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Campaigners claim proposals on priority housing for small percentage of individuals in domestic violence refuges don’t go far enough.

Security attempt to remove the protesters.

Womens’ rights campaigners disrupted a Full Council meeting today, shouting and unfurling a banner in the public gallery, in protest of a new policy proposal on the rehousing of domestic violence survivors.

The five protesters, from the ‘Bristol Sisters Uncut’ campaign, claim the proposal to grant ‘band 1’ housing priority only to the women and children deemed the most at risk doesn’t go far enough to support those who have experienced domestic abuse, or ease pressure on the services that support them.

The council’s proposal, currently under consultation until January, stipulates that only women judged the most vulnerable after a MARAC (‘multi-agency risk assessment conference’) will be placed in ‘band 1’, which is expected to benefit ten per cent of women currently in refuges. The MARAC process is employed for the highest risk domestic violence cases, bringing together representatives of local police, health, child protection, housing practitioners, Independent Domestic Violence Advisors (IDVAs), probation and other specialists.

“This policy will not help the ‘bed blocking’ problem safe houses face and force them to turn away the most vulnerable and at risk women and children wanting to flee domestic abuse.”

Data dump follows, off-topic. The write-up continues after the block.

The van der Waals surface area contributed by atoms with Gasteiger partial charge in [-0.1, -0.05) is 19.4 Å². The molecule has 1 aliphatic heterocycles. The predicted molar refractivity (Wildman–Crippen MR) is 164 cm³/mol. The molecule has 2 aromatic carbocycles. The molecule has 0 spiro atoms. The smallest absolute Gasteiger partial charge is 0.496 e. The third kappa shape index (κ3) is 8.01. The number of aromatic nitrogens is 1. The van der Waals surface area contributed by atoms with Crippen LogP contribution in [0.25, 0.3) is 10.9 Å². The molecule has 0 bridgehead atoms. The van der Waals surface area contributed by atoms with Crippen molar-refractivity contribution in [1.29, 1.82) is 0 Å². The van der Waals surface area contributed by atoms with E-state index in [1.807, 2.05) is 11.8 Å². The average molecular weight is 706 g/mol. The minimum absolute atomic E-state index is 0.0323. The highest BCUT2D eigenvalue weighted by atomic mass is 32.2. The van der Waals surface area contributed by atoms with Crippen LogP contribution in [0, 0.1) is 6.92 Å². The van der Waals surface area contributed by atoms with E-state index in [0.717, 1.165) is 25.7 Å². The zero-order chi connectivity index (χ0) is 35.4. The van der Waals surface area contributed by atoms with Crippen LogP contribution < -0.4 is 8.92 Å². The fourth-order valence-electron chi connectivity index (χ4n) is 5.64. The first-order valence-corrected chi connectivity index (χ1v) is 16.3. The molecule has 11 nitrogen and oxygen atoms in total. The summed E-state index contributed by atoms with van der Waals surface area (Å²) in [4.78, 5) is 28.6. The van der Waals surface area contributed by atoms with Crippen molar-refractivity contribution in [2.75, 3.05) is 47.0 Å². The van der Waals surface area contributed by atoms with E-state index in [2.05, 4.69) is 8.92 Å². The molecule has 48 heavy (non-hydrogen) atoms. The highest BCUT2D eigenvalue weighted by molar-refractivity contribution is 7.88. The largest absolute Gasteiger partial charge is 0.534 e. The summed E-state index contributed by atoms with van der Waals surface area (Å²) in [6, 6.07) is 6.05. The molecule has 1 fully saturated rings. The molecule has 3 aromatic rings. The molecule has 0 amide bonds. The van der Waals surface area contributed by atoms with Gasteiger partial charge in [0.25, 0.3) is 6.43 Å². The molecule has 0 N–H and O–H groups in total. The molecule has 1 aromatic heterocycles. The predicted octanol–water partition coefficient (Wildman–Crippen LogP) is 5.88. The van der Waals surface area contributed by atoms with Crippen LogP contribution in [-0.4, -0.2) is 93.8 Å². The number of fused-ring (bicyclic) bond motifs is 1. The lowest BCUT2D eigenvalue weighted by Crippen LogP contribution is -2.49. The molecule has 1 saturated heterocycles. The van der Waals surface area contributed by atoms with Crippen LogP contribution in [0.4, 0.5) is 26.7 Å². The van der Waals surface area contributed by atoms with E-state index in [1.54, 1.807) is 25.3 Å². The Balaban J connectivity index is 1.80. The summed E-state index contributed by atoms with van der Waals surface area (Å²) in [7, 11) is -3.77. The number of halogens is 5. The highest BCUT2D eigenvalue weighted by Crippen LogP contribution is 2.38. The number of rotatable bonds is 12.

The issue was the subject of a council motion last Spring, and featured in Marvin Rees’ election manifesto. The motion followed a 38 Degrees petition launched by Bristol resident Mehala Osborne, while she was living in a safe house herself.

Currently one quarter of referrals for bed space in shelters are turned away due to lack of capacity, and those who reside in temporary accommodation often remain there for significant lengths of time while waiting for new homes to move on to. Domestic violence services nationally have been hit by cuts since 2010.

Bristol Women’s Voice, part of Bristol Women’s Commission which monitors issues effecting women in Bristol, have previously said the new measure constituted ‘some progress’ but that the impact on over-burdened services and the women who need them would be limited.

Mehala Osborne has commented that the policy would “not have any significant impact at all”. She stated: “During my time in Safe House I felt utter guilt knowing not only that I was the ‘lucky’ one to get the room, but even more guilt knowing when I was ready to move on I had nowhere to go. I was left in situation that continued my victim label, oppression on my life and rights and an isolation that left me utterly desperate to move on and utterly depressed. This policy will not help the ‘bed blocking’ problem safe houses face and force them to turn away the most vulnerable and at risk women and children wanting to flee domestic abuse.”

On average two women per week in England and Wales are killed by a current or former partner, while one in four women will experience intimate partner violence in their lifetime, according to statistics from the charity Refuge.

An online public consultation on the proposal is currently open.

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